If you’ve ever strolled through the French Quarter, you’ve seen ghost tours clogging
sidewalks, for sale signs warning of haunted houses, and, if lucky, you’ve overheard the locals
speak of paranormal happenings keeping them up at night. That’s the way of things here. Living
with ethereal intruders is as commonplace as beignets and showers every summer afternoon.
There isn’t a home, shop, hotel, museum, restaurant, bar, or streetcorner that has escaped having
at least one eerie encounter. Ghostly visitors even plague the iconic triple towers of St. Louis
Cathedral. They are everywhere—a constant reminder of our rich past. And no matter how quiet
or bothersome the haunting, we talk to them, nurture them, and celebrate their influence in a
variety of festivals, superstitions, and traditions.
My introduction to the other side began at an early age. I grew up in a Creole cottage in the
French Quarter and got a comprehensive education about those who inhabited this boggy land
before me. I was lucky enough to have a skilled tutor—the voodoo priestess who lived next door.
She performed rituals, sang soulful jazz tunes in her courtyard, and spoke to lots of spirits. She
described the divide between the living and the dead not as a physical barrier but one where our
emotional frailty keeps us from hearing those who wish to speak. Unnerving words for an eight-
year-old to hear, but mine was far from a conventional upbringing. In a city with a hefty thirst for
alcohol, unrivaled culinary renown, and an affinity for dancing in the streets until Lent rolls
around, being ordinary is the exception, not the rule.
I enjoyed learning about the scandals and heartbreaks suffered by those who once lived,
loved, and died on our street. Much of what I discovered was no different from what graced the
headlines of modern-day newspapers. However, the most intriguing account was of the Spanish
captain who built my home when he arrived in New Orleans to take charge of a garrison of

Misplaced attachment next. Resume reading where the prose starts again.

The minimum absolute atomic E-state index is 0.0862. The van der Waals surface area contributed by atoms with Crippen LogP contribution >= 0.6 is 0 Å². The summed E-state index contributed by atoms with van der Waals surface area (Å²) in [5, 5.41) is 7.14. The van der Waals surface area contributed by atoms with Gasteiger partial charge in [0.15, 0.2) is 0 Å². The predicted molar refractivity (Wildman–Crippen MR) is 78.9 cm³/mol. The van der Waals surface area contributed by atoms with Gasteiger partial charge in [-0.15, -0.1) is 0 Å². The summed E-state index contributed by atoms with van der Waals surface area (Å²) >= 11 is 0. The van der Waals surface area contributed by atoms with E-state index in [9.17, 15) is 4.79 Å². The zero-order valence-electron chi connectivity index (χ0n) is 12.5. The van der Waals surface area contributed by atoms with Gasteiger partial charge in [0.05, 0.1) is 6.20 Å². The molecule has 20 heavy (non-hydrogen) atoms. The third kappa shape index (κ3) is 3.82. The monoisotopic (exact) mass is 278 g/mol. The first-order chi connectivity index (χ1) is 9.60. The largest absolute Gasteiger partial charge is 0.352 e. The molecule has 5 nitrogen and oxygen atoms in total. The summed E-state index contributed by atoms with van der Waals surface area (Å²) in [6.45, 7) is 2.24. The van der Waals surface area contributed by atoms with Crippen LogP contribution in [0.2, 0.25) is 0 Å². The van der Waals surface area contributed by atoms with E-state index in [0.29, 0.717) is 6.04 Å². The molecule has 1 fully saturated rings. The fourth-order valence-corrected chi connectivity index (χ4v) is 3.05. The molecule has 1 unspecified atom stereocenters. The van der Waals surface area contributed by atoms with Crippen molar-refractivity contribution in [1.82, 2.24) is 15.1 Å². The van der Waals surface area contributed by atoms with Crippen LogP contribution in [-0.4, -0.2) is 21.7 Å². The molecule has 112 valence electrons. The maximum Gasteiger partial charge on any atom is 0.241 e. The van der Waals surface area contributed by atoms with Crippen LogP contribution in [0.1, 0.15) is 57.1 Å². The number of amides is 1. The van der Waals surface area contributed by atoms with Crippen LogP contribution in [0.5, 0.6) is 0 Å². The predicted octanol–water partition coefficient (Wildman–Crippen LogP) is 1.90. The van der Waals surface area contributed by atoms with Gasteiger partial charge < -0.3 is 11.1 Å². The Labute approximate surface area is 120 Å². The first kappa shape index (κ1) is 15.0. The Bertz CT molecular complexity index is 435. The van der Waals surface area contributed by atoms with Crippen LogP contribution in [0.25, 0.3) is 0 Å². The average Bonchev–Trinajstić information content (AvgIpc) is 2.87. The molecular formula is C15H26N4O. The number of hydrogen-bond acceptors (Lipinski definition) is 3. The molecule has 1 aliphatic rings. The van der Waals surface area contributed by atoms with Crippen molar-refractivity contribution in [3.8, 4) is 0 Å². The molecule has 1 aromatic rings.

soldiers. He came with his wife and four children and soon lost them to the yellow fever
epidemic, which lasted through most of the 1800s. He buried his loved ones under the fountain in
our courtyard to keep them close. But death didn’t chase the family from their home. I’d often
see the captain in mirrors, dressed in his full military regalia. His children played in the
courtyard, and a nun, all in black, climbed the staircase in the carriage house, her spirit still
tending to her yellow fever patients. My first encounters left me terrified. Odd hints of sweet
perfume, banging, knocking, doors opening and closing, and cold drafts plagued the cottage. But
once I became acquainted with the tragedies behind the hauntings and saw the names of the
former occupants in historical documents, I was no longer afraid but intrigued. They weren’t
ethereal beings anymore but people. The odd activity turned into a friendly reminder that the
dead are just like the living—they want to be heard.
My experiences helped me understand why New Orleans is such a hub for paranormal
activity. It’s not the city’s proximity to water or the high manganese content in the soil that some
postulate, but its history. Over three hundred years of love, loss, suffering, and bliss imprinted
into every romantic wrought-iron balcony are bound to ripple through time. There is also the fact
that much of the city is built on top of old graves. They are unearthed every year under houses,
courtyards, and even beneath streets. We literally live on the bones of those who came before us.
If that isn’t fodder for phantoms, I don’t know what is.
Those close ties with the past make every apparition and their story matter. Even the ones
whose tales remain lost to time are still embraced by the city’s residents. Often, our legends are
reshaped by tour guides to entertain tourists. Tales of vampires, ghouls, and all magical
happenings have become big business, but the locals don’t mind—we know the truth. Still, many
find the idea of the dead coexisting with the living farfetched, even frightening. But like the
ancient Egyptians, death is life to New Orleanians. We don’t fear our spiritual residents because
they were who we are—souls passionate about a place unlike any other. And down here, anyone
bewitched by our sultry nights and humid, sunny days is considered family.